Because so many aspects of personal finance involve numbers, the field is ripe for modeling; specific values can be placed in formulas for calculation. And for those with an affinity for this type of analysis, there are endless opportunities to keep adding inputs and revising the calculations in the hope of finding the magic formula for financial success. While the assumptions that make up financial models are long and occasionally complex, the following factors could be considered the “big five” of personal finance assumptions that are prone to tweaks and adjustments.
Economic inequality, defined as the difference in the distribution of personal income and economic assets within a social group, is a hot topic for sociologists, economists and politicians. Some see a relatively high degree of income inequality in the United States, and many believe the inequality is growing; a small group of Americans are getting richer while the rest are getting poorer. Further, economic mobility – the prospect of rising to a higher level of financial standing – also appears to be getting harder. A highly stratified culture in which a small minority controls most of the wealth is considered a negative for both the social and economic well-being of a country. These conditions prompt the above-mentioned experts and policymakers to consider programs and regulations that might discourage or reverse the trend. But as more research emerges on economic inequality, the harder it becomes to identify its root causes. Because while many factors may seem to correlate with the differences in wealth acrossAmerica, it is less certain that mandated changes, such as tax laws or entitlement programs, can address the perceived imbalances.
One of the dilemmas for parents is determining how involved they should be in the finances of their emerging adult children. Does financial assistance move them forward, or allow them to procrastinate? Two broad guidelines: Find ways to help that promote “adult” responses, and minimize financial handouts. For parents, life insurance for their emerging adult is affordable financial assistance that anticipates a positive, productive future when their son or daughter finally grows up. While many of the “adult” reasons for buying life insurance may not be current concerns, getting the protection in place today can be a prudent decision, because whatever adult milestones they eventually reach, life insurance benefits can be re positioned to their benefit. Adulthood may be delayed, but insuring human life value doesn’t have to wait.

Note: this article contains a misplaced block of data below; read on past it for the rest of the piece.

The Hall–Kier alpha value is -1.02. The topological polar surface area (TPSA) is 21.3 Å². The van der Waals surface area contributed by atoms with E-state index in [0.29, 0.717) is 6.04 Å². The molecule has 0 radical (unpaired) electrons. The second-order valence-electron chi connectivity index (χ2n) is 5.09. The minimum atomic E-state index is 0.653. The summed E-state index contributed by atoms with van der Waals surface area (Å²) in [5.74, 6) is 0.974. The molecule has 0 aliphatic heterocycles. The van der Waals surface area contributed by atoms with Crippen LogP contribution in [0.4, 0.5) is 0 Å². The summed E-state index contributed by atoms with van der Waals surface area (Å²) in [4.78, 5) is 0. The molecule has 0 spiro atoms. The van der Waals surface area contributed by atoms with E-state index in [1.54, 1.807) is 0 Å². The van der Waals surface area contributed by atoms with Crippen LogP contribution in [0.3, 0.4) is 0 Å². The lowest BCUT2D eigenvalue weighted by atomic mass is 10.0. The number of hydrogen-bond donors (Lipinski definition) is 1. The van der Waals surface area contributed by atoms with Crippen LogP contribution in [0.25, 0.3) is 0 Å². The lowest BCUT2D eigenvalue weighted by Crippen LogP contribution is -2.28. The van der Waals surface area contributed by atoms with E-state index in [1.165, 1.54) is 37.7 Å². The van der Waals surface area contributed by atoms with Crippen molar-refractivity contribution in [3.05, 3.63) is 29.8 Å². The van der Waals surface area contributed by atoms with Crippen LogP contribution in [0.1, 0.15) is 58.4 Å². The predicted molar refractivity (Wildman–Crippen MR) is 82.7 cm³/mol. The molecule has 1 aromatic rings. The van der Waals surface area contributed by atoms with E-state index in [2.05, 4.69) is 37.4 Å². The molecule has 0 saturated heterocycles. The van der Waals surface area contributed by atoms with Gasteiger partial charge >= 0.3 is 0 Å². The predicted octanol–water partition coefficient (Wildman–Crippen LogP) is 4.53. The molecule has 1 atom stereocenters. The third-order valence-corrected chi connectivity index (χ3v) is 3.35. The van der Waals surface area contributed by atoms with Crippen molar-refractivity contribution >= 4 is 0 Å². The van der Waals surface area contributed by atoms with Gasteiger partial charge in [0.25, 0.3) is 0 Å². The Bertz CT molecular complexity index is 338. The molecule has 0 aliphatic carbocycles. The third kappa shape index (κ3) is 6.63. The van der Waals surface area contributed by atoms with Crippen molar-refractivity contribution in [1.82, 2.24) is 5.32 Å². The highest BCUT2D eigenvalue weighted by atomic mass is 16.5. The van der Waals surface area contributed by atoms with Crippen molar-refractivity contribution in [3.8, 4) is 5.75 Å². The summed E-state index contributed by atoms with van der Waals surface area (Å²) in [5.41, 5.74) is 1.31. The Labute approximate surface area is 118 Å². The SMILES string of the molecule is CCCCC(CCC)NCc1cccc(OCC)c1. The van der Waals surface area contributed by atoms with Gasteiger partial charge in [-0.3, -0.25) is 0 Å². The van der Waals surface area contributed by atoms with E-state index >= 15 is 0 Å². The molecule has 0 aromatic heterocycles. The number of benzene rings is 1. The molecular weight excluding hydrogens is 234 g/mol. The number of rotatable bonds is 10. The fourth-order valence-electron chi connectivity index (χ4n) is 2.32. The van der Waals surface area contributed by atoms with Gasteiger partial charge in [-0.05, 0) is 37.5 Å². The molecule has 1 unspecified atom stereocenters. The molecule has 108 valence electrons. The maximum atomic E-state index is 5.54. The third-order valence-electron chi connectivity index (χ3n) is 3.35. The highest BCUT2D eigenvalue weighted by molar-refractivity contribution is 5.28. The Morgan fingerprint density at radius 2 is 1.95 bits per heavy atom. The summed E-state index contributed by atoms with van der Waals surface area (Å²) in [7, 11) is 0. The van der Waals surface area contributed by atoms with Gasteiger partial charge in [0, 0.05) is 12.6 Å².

A planning issue for IRAs is how best to transfer undistributed balances at the death of an account holder, particularly if the beneficiary is not a spouse. Lump-sum transfers to non-spouses usually are immediately taxable. Depending on the tax bracket of the recipient, this can reduce the net proceeds by 40% or more. An alternative distribution plan, known as a “stretch IRA” allows a beneficiary to receive the proceeds as a series of payments, using a formula based on the beneficiary’s life expectancy. In the words of one senator: “Millionaires, billionaires can pass on millions in their IRAs to their heirs without paying taxes for years, if not decades. That was never what IRAs were for. That is a loophole. It has to be closed. With these anticipated changes in mind, is there a better way to pass money to beneficiaries?
What happens to your debts when you die? Do lenders just take the loss, or can they compel surviving family members to pay the outstanding balances? The answers to these questions vary according to the type of obligation, the participants in the borrowing agreement, and even one’s state of residence. And correctly untangling a decedent’s financial obligations may require legal assistance. Generally, when someone dies, their personal debt is not passed on to surviving family members; all debts are either paid from the assets of the deceased’s estate, or written off. However, several factors may result in exceptions to this broad statement.
When billionaire investor Warren Buffett announced he would co-sponsor a $1 billion prize to anyone who could pick the winning teams for all 63 games of the NCAA Men’s Basketball Tournament, he knew the chances of it happening were infinitesimally close to zero. An accurate assessment of risk - both the probability of a claim and its cost - is absolutely essential to the integrity of insurance. Because who would pay premiums if they didn’t believe the insurance company would make good on its promises to pay?